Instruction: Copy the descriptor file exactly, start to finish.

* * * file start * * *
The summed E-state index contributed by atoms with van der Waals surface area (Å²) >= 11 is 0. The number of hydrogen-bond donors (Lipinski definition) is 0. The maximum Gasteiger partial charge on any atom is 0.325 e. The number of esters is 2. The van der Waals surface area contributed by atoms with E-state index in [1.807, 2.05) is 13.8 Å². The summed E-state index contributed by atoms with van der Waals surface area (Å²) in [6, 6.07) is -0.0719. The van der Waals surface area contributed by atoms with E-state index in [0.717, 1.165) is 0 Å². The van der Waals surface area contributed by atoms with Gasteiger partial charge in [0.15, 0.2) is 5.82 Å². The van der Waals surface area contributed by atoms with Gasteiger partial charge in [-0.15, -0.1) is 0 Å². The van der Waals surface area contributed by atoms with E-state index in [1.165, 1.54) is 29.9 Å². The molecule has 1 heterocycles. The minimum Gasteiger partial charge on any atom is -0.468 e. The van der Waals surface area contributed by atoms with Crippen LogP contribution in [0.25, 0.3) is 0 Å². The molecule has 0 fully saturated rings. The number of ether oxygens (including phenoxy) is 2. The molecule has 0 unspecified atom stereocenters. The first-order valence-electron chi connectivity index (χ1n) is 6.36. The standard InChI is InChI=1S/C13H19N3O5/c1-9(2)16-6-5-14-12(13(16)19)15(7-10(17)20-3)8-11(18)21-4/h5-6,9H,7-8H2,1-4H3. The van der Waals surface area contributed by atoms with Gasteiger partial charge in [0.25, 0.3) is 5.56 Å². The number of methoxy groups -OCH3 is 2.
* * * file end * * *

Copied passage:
The summed E-state index contributed by atoms with van der Waals surface area (Å²) >= 11 is 0. The number of hydrogen-bond donors (Lipinski definition) is 0. The maximum Gasteiger partial charge on any atom is 0.325 e. The number of esters is 2. The van der Waals surface area contributed by atoms with E-state index in [1.807, 2.05) is 13.8 Å². The summed E-state index contributed by atoms with van der Waals surface area (Å²) in [6, 6.07) is -0.0719. The van der Waals surface area contributed by atoms with E-state index in [0.717, 1.165) is 0 Å². The van der Waals surface area contributed by atoms with Gasteiger partial charge in [0.15, 0.2) is 5.82 Å². The van der Waals surface area contributed by atoms with Gasteiger partial charge in [-0.15, -0.1) is 0 Å². The van der Waals surface area contributed by atoms with E-state index in [1.165, 1.54) is 29.9 Å². The molecule has 1 heterocycles. The minimum Gasteiger partial charge on any atom is -0.468 e. The van der Waals surface area contributed by atoms with Crippen LogP contribution in [0.25, 0.3) is 0 Å². The molecule has 0 fully saturated rings. The number of ether oxygens (including phenoxy) is 2. The molecule has 0 unspecified atom stereocenters. The first-order valence-electron chi connectivity index (χ1n) is 6.36. The standard InChI is InChI=1S/C13H19N3O5/c1-9(2)16-6-5-14-12(13(16)19)15(7-10(17)20-3)8-11(18)21-4/h5-6,9H,7-8H2,1-4H3. The van der Waals surface area contributed by atoms with Gasteiger partial charge in [0.25, 0.3) is 5.56 Å². The number of methoxy groups -OCH3 is 2.